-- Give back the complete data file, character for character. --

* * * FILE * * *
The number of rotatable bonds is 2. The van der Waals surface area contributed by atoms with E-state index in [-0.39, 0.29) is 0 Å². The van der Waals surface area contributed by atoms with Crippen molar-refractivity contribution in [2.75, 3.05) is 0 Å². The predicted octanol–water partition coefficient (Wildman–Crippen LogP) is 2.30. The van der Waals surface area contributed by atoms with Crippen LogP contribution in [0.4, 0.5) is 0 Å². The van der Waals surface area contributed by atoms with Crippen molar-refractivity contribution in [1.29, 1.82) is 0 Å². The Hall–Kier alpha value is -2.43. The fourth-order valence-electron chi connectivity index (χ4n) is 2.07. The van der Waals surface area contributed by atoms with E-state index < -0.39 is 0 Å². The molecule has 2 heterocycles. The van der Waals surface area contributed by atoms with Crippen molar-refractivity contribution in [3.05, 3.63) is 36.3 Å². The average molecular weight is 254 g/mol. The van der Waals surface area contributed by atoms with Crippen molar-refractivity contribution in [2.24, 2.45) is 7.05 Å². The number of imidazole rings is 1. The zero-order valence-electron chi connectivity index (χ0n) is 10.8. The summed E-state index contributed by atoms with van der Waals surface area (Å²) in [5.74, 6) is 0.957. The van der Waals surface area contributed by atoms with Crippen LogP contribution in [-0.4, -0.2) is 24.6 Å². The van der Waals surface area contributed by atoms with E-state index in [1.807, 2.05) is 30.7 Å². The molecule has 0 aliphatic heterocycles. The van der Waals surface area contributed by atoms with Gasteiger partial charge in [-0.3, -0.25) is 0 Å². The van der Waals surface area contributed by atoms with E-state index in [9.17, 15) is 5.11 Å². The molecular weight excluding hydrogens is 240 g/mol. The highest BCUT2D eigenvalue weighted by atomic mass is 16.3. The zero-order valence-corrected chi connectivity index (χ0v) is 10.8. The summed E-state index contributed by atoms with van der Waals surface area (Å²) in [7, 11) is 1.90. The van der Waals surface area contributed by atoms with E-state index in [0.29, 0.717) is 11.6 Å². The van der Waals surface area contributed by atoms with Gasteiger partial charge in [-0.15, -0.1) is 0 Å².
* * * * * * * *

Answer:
The number of rotatable bonds is 2. The van der Waals surface area contributed by atoms with E-state index in [-0.39, 0.29) is 0 Å². The van der Waals surface area contributed by atoms with Crippen molar-refractivity contribution in [2.75, 3.05) is 0 Å². The predicted octanol–water partition coefficient (Wildman–Crippen LogP) is 2.30. The van der Waals surface area contributed by atoms with Crippen LogP contribution in [0.4, 0.5) is 0 Å². The van der Waals surface area contributed by atoms with Crippen molar-refractivity contribution in [1.29, 1.82) is 0 Å². The Hall–Kier alpha value is -2.43. The fourth-order valence-electron chi connectivity index (χ4n) is 2.07. The van der Waals surface area contributed by atoms with E-state index < -0.39 is 0 Å². The molecule has 2 heterocycles. The van der Waals surface area contributed by atoms with Crippen molar-refractivity contribution in [3.05, 3.63) is 36.3 Å². The average molecular weight is 254 g/mol. The van der Waals surface area contributed by atoms with Crippen molar-refractivity contribution in [2.24, 2.45) is 7.05 Å². The number of imidazole rings is 1. The zero-order valence-electron chi connectivity index (χ0n) is 10.8. The summed E-state index contributed by atoms with van der Waals surface area (Å²) in [5.74, 6) is 0.957. The van der Waals surface area contributed by atoms with Crippen LogP contribution in [-0.4, -0.2) is 24.6 Å². The van der Waals surface area contributed by atoms with E-state index in [1.807, 2.05) is 30.7 Å². The molecule has 0 aliphatic heterocycles. The van der Waals surface area contributed by atoms with Gasteiger partial charge in [-0.3, -0.25) is 0 Å². The van der Waals surface area contributed by atoms with E-state index in [9.17, 15) is 5.11 Å². The molecular weight excluding hydrogens is 240 g/mol. The highest BCUT2D eigenvalue weighted by atomic mass is 16.3. The zero-order valence-corrected chi connectivity index (χ0v) is 10.8. The summed E-state index contributed by atoms with van der Waals surface area (Å²) in [7, 11) is 1.90. The van der Waals surface area contributed by atoms with E-state index in [0.29, 0.717) is 11.6 Å². The van der Waals surface area contributed by atoms with Gasteiger partial charge in [-0.15, -0.1) is 0 Å².